But they have no hard policy on offer to achieve this.

  • National “will ensure New Zealand works on the world stage to support international efforts to reduce global greenhouse gas emissions”

They’ll be at the table. But what will they be doing at the table? Why, they’ll be working “with fellow countries on finding a pragmatic way to include large emitters like China, the United States, India, and Brazil.”

  • An emissions trading scheme for NZ.

Their scheme will be “robust”, and able to “stand the test of time.” Government won’t “profit” from it, we’ll know how much it will reduce emissions, we’ll know what the economic effects will be, and it won’t be introduced in a rush. It will, “strike a balance between New Zealand’s environmental and economic interests”, be compatible with Australia’s, and “will encourage the use of technologies that improve efficiency and reduce emissions intensity, rather than encourage an exodus of industries and their skilled staff to other countries.”

At last, some detail you say. Nope. I’m prepared to bet National’s understanding of where to strike the balance between environmental and economic interests is very different from the Green’s, for one thing.

Greenpeace can see the stark realities of the situation. Take the bird in the hand, they say.

Better still, the Greens should listen to Big Biz. They are keen to kick the ETS into touch, until their vassals are safely installed in power and we can be served up some toothless wonder of an ETS scheme that won’t achieve cost anything.

It may be difficult to swallow, but it’s not really such a difficult choice to make.

Neil Stockley: Clever frames, shame about the policy

August 22, 2008

A Neil Stockley guest post looks at McCain’s success in framing an issue on which he’s weak (the economy) in a favourable way. The problem is, it’s pure deceipt. For more on framing, policy and the US elections, see this recent post of Neil’s.

Politics isn’t just about getting the frames; it’s about moving them too. If you can’t win on the issues being talked about, change the subject, and fast.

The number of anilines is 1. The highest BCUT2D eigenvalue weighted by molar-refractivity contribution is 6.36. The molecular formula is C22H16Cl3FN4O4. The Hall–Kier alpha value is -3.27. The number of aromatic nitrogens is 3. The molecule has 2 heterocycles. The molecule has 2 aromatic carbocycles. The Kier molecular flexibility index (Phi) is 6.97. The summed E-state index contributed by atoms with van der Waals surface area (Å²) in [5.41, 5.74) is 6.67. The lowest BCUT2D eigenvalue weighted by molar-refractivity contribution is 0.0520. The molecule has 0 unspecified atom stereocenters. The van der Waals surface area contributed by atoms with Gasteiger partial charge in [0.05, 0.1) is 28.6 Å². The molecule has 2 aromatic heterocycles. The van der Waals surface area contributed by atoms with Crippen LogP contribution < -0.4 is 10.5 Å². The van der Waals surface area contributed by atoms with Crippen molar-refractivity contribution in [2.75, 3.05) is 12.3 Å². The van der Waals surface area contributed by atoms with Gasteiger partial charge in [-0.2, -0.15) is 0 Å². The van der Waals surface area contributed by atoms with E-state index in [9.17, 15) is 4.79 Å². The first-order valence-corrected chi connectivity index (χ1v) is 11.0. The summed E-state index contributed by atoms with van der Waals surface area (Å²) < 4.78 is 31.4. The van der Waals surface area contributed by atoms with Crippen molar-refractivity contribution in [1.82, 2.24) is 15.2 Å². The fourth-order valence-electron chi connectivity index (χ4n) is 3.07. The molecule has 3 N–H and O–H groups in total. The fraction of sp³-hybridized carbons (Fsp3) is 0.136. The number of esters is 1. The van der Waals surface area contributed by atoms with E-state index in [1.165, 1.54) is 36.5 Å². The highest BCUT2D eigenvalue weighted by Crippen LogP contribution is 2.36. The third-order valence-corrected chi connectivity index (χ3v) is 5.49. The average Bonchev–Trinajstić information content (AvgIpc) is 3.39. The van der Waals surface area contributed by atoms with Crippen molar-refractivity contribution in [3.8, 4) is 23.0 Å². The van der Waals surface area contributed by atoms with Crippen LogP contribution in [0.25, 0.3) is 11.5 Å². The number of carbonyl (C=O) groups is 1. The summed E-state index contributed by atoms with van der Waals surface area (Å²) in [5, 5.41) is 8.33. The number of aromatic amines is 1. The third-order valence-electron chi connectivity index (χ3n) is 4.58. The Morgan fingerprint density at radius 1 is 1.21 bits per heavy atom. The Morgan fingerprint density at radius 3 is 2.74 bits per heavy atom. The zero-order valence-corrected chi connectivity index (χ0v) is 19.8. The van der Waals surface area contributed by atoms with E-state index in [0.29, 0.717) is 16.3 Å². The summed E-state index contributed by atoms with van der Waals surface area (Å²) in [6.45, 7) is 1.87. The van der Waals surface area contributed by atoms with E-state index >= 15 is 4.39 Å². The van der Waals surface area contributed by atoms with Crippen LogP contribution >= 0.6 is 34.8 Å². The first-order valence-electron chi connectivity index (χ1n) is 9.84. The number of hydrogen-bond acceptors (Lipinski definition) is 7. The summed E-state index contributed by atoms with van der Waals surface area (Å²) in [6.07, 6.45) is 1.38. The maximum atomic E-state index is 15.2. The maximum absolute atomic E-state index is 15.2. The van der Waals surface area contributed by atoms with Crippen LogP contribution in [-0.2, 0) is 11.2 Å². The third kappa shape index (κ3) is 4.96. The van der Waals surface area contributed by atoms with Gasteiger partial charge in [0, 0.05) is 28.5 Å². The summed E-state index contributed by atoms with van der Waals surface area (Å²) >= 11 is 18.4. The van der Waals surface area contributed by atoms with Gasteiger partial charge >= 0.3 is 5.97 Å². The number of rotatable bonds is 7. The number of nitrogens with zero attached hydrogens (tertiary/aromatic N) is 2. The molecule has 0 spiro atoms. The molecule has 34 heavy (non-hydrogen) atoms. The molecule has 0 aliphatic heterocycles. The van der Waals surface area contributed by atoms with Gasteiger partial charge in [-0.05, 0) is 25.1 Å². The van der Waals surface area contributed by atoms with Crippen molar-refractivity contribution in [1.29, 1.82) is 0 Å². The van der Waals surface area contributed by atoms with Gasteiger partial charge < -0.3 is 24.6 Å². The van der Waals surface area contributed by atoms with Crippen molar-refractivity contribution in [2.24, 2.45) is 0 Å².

Framing Science explains this week how John McCain’s campaign has successfully framed “the economy” as being about “energy”. They quote one pollster as saying:

“The Republicans’ biggest problem in this election is that they are viewed as lessable to fix the economy. When the economy is defined as job loss, mortgage foreclosures, high health care costs, that’s Democratic territory. Obama wants to play on that field.

“McCain wants to define it as being about energy, because his being in favor of drilling is on the right side of the [opinion poll] numbers.”

That’s an impressive bit of framing. But the policy is bad. Climate Progress and Tom Friedman (to name but two) have demolished the notion that allowing more offshore drilling will solve America’s energy problems.
(more…)

Investigating the reality of Wishart’s ‘reality’

August 16, 2008

MacDoc and Inventory pointed me to Ian Wishart’s Investigate piece on mercury in compact fluorescent lamps because I might find it “informative”.

It was. I have discovered for myself that Wishart’s account of the Maine incident is distorted and that one can never take Wishart at face value.

Wishart outlines “the official NZ Government position” and then pronounces grandly, “Now let’s examine the reality.”

Okay, I say, let’s do a sampling of Wishart’s “reality”.

Wishart features the story of Brandy Bridges — who Wishart tells us is a “mother” not once but twice, and calls “Brandy”, presumably in order to elicit our sympathy. Ms Bridges broke a CFL and called the Maine Department of Environmental Protection, who:

“suggested she call in a hazardous waste crew. When the hazard contractor quoted US$2,000 to clean the bedroom, Bridges decided simply to seal off the room and make her daughter sleep elsewhere in the house while the issue was sorted out.”